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Jazz Guitar Lesson: Soloing Ideas for Miles Davis' "So What"


Miles Davis’ 1959 record release, Kind of Blue, is still revered to this day as one of the most prolific jazz albums of all time. Featuring John Coltrane on tenor saxophone, Julian “Cannonball” Adderley on alto saxophone, Paul Chambers on upright bass, Jimmy Cobb on drums, and either Bill Evans or Wynton Kelly on piano (depending on the track), Miles’ sextet on Kind of Blue was composed of some of the most admired musicians in jazz history. It’s not a wonder that after more than 60 years, Kind of Blue is still one of the most popular and critically acclaimed jazz albums of all time.


The introductory track on Kind of Blue, entitled “So What,” was beloved by jazz fans when the album was released and is still performed worldwide by jazz musicians of all levels. It’s a classic tune that can still be heard in venues ranging from Carnegie Hall to your average high school band room. It’s an important tune that every jazz musician should analyze, understand, and know how to play.


In this online jazz guitar lesson, award-winning master guitarist, former member of the Stanley Turrentine Quintet, and ArtistWorks jazz guitar instructor, Dave Stryker teaches how to improvise over the chords changes in “So What” using the Dorian minor scale, and provides a few exercises that you can practice and expand on in your solos.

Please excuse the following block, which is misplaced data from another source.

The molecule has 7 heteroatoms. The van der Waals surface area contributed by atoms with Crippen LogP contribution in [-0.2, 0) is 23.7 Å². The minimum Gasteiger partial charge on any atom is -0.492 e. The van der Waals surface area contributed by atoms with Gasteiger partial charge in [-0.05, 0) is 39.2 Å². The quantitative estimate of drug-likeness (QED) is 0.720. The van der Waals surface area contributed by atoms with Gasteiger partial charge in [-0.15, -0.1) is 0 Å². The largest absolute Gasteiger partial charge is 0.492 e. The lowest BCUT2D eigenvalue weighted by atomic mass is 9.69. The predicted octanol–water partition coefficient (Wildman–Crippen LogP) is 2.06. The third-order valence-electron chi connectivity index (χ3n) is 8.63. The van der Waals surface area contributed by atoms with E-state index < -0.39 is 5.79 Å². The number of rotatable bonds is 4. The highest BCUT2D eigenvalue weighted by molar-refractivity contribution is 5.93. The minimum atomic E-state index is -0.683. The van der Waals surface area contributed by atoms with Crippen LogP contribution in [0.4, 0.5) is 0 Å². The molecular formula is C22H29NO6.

LEARN MORE: Want to learn how to play jazz guitar from a master musician like Dave Stryker? Try some free online jazz guitar lessons now!


“‘So What’ is a modal song with an AABA format,” Dave explains. “The A section is centered around D minor and the B section is centered around E-flat minor. The great thing for us as guitarists is that we can take the shape of our Dorian minor scale that we’re using to improvise in the D minor A section and simply drop it a half step to E-flat when soloing over the B section.”


What is a Modal song?

Many of you may be wondering, “what is a modal song or a modal tune?” Modal jazz is jazz that makes use of musical modes, often modulating among them to accompany the chords instead of relying on one tonal center used across the piece. Miles began writing predominantly modal music around the time he released Kind of Blue, with the 1959 record featuring almost exclusively modal pieces.


In the case of “So What,” the modes that are being used are the Dorian minor mode in D and the Dorian minor mode in E-flat.


“These exercises and lines that I’ve provided in this lesson are a great starting point,” Dave explains. “The goal though is to take what I’ve provided and expand on it to create your own improvised solo. Remember, as long as you stay within the D Dorian and E-flat Dorian modes, you’re sure to craft very tasteful solos over this piece.”


To learn more about Miles Davis’ “So What” and a few essential soloing methods that can be used when improvising over this classic tune, dive into this online jazz guitar lesson from Dave Stryker:


Soloing Ideas for Miles Davis' "So What" with Dave Stryker:




Have you always wanted to learn how to play jazz guitar? Through our comprehensive jazz guitar lessons online and Video Exchange Learning platform here at ArtistWorks, you can learn from internationally renowned players, like Dave Stryker, and get personal feedback on your playing.


Dave’s course starts with the basics and teaches everything from beginner guitar to advanced performance techniques, classic jazz standards, improvisation, music theory, and beyond. So, whether you’re a beginner, intermediate, or advanced player, all levels are welcome and all students will grow and improve their skills as jazz guitarists and musicians.


Sample some free music lessons here and see what makes ArtistWorks courses some of the best online music lessons around!



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